Action point: ensure amounts in respect of holiday pay are clearly and transparently set out on payslips.  Ensure safeguards are in place to ensure that these workers take holiday.  
  • Annual leave accrual rate of 12.07% of hours worked in the previous pay period for irregular hours and part-year workers will be permitted for leave years starting on or after 1 April 2024.

    Action point: update templates for irregular hours and part-year workers where appropriate
  • TUPE consultation changes will allow for direct consultation with workers rather than electing representatives where no existing employee representatives are in place for small businesses (fewer than 50 workers) and small transfers (involving fewer than 10 workers) of any size of business.  This will apply to transfers taking place on or after 1 July 2024.

Code of Practice on preventing illegal working

The Draft Code of practice on preventing illegal working comes into force on 22 January 2024.  It sets out how an employer can establish a statutory excuse for right to work checks.  

April 2024

Statutory rates increase

Rates of National Minimum Wage (1 April), SMP and other statutory family-leave related payments (2 April) and SSP (6 April) increase.

Action point:  ensure all payments are increased in line with statutory payments and references in policies, procedures and templates are updated as appropriate.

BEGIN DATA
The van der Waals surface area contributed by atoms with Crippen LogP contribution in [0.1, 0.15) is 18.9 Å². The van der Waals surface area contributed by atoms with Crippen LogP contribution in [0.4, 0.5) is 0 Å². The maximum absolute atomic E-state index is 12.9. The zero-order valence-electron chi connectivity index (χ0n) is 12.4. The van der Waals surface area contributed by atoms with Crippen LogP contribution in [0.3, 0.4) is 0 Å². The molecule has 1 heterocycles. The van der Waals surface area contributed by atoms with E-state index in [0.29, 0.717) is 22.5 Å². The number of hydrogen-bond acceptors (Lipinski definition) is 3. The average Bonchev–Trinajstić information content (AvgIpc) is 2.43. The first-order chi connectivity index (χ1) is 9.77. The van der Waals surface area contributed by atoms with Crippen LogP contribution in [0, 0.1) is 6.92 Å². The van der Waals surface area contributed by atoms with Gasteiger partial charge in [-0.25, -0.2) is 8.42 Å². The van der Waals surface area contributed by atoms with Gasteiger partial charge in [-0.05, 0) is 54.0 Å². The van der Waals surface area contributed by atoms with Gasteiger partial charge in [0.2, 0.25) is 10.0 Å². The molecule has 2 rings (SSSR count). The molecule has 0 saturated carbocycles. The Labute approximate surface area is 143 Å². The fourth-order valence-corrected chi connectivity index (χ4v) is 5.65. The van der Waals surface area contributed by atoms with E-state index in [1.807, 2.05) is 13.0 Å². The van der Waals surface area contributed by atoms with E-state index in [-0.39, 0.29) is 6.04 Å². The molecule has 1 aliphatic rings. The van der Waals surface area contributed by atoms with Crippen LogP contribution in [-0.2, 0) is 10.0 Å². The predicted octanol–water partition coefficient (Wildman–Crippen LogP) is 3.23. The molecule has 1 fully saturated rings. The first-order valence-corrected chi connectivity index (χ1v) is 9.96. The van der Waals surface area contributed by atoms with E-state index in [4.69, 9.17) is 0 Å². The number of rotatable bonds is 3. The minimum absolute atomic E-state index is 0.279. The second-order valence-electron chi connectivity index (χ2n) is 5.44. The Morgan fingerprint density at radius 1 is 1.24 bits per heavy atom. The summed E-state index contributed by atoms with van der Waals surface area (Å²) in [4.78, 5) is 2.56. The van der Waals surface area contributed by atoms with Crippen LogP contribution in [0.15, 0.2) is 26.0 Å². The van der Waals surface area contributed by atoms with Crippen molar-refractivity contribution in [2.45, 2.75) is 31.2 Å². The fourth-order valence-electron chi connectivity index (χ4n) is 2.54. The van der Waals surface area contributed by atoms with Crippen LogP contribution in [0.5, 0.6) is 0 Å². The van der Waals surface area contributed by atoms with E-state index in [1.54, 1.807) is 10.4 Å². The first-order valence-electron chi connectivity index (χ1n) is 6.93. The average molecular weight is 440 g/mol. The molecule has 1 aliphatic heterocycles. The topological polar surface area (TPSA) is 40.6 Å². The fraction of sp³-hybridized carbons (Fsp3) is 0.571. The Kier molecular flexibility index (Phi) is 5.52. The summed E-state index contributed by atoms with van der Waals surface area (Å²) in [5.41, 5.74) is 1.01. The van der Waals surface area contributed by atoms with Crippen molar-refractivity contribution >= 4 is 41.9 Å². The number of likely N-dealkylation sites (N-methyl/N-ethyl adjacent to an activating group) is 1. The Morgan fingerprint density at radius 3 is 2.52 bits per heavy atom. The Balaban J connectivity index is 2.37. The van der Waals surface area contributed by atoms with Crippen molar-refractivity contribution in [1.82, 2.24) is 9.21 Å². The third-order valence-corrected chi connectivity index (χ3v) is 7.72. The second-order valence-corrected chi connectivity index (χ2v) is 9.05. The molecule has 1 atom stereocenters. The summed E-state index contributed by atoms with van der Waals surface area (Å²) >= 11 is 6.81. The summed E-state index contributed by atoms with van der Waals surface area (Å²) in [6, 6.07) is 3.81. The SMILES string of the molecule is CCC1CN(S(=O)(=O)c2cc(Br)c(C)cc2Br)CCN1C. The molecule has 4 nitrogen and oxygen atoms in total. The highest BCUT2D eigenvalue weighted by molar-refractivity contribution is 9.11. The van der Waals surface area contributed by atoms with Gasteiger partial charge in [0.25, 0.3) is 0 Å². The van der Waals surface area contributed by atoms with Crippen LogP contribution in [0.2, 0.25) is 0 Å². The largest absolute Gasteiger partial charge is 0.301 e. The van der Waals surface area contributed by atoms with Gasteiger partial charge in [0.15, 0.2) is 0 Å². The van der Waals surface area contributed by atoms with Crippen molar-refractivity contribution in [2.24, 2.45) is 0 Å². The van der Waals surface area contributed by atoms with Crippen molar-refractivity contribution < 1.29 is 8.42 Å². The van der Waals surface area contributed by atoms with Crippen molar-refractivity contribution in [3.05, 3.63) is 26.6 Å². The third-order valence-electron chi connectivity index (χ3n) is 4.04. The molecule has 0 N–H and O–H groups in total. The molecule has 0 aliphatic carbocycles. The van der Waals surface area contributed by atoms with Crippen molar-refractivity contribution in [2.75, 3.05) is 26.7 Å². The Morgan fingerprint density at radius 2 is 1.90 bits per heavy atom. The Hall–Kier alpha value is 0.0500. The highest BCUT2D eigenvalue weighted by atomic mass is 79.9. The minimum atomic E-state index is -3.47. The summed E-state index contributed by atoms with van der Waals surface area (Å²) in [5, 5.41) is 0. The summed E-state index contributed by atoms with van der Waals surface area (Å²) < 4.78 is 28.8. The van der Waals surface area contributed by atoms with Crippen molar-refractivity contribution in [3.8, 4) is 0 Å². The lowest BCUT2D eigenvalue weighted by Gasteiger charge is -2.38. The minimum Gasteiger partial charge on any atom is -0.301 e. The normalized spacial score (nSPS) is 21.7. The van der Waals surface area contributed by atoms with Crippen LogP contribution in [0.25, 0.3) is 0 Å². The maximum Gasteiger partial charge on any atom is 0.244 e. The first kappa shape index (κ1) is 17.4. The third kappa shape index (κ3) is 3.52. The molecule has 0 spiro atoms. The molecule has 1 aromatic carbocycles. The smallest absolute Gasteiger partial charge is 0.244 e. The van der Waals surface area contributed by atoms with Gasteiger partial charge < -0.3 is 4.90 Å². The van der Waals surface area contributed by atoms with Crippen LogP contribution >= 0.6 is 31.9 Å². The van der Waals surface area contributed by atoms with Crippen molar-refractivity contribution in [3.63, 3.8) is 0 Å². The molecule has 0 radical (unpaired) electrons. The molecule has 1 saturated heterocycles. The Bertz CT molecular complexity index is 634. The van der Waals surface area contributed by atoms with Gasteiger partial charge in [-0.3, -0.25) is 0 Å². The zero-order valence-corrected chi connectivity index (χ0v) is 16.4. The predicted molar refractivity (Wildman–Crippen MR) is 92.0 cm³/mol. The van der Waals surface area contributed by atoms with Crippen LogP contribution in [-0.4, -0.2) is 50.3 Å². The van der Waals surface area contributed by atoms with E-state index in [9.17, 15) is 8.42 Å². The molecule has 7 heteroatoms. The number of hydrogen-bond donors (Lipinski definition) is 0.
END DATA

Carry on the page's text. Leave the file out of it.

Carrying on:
Carer’s Leave  

6 April 2024 – the Carer’s Leave Act comes into force which creates a new statutory unpaid leave entitlement for employees with caring responsibilities.  This is a day one right and those who qualify will be able to take up to one week (in days, half days or as a block) of unpaid carer’s leave in any 12-month period.

Action point:  Update and/or introduce policies and procedures, raise awareness and train managers

Flexible Working

The changes to the right to request flexible working in the Employment Relations (Flexible Working) Act come into force and will become a day one right for all requests made on or after 6 April 2024.

Employees may make two requests in any 12-month period; an employer will not be able to refuse a request without consulting the employee and the time for making a decision will be reduced from three to two months.  

Acas consulted on an updated statutory Code of Practice until 6 September 2023 and will also be updating their non-statutory guidance.

Action point:  Ensure your policies and procedures are updated and keep a watching brief for Code of Practice and Guidance.  Ensure managers are trained on the changes.  

Extending current redundancy protection

The period of special protection from redundancy (i.e. the right to be offered suitable alternative vacancies in a redundancy situation) for employees on maternity leave, adoption leave or shared parental leave (SPL) is extended.  For maternity leave, the period of protection will be 18 months from the expected week of birth; adoption leave will be 18 months from placement for adoption and for SPL protection will cover 18 months from birth provided at least 6 consecutive weeks of SPL is taken but will not apply if maternity or adoption protection applies.